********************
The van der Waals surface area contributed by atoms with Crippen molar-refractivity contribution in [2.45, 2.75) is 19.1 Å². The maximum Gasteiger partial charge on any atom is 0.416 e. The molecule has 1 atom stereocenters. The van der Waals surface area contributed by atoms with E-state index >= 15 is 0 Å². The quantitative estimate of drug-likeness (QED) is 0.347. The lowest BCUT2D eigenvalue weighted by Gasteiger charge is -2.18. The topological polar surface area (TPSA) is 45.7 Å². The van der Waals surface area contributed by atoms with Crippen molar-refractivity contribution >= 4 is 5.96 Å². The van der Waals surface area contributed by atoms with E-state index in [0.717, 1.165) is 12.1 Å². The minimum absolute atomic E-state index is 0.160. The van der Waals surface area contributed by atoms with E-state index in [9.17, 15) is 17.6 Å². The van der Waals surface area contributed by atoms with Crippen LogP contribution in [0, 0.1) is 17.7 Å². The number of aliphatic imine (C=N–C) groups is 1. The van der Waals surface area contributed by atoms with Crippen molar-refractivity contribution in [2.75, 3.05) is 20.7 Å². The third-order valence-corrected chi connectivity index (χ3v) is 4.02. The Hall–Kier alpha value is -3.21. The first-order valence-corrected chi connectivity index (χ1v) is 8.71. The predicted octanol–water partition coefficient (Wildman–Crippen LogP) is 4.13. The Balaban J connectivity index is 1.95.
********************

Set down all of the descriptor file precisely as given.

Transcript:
The van der Waals surface area contributed by atoms with Crippen molar-refractivity contribution in [2.45, 2.75) is 19.1 Å². The maximum Gasteiger partial charge on any atom is 0.416 e. The molecule has 1 atom stereocenters. The van der Waals surface area contributed by atoms with E-state index >= 15 is 0 Å². The quantitative estimate of drug-likeness (QED) is 0.347. The lowest BCUT2D eigenvalue weighted by Gasteiger charge is -2.18. The topological polar surface area (TPSA) is 45.7 Å². The van der Waals surface area contributed by atoms with Crippen molar-refractivity contribution >= 4 is 5.96 Å². The van der Waals surface area contributed by atoms with E-state index in [0.717, 1.165) is 12.1 Å². The minimum absolute atomic E-state index is 0.160. The van der Waals surface area contributed by atoms with E-state index in [9.17, 15) is 17.6 Å². The van der Waals surface area contributed by atoms with Crippen LogP contribution in [0, 0.1) is 17.7 Å². The number of aliphatic imine (C=N–C) groups is 1. The van der Waals surface area contributed by atoms with Crippen molar-refractivity contribution in [2.75, 3.05) is 20.7 Å². The third-order valence-corrected chi connectivity index (χ3v) is 4.02. The Hall–Kier alpha value is -3.21. The first-order valence-corrected chi connectivity index (χ1v) is 8.71. The predicted octanol–water partition coefficient (Wildman–Crippen LogP) is 4.13. The Balaban J connectivity index is 1.95.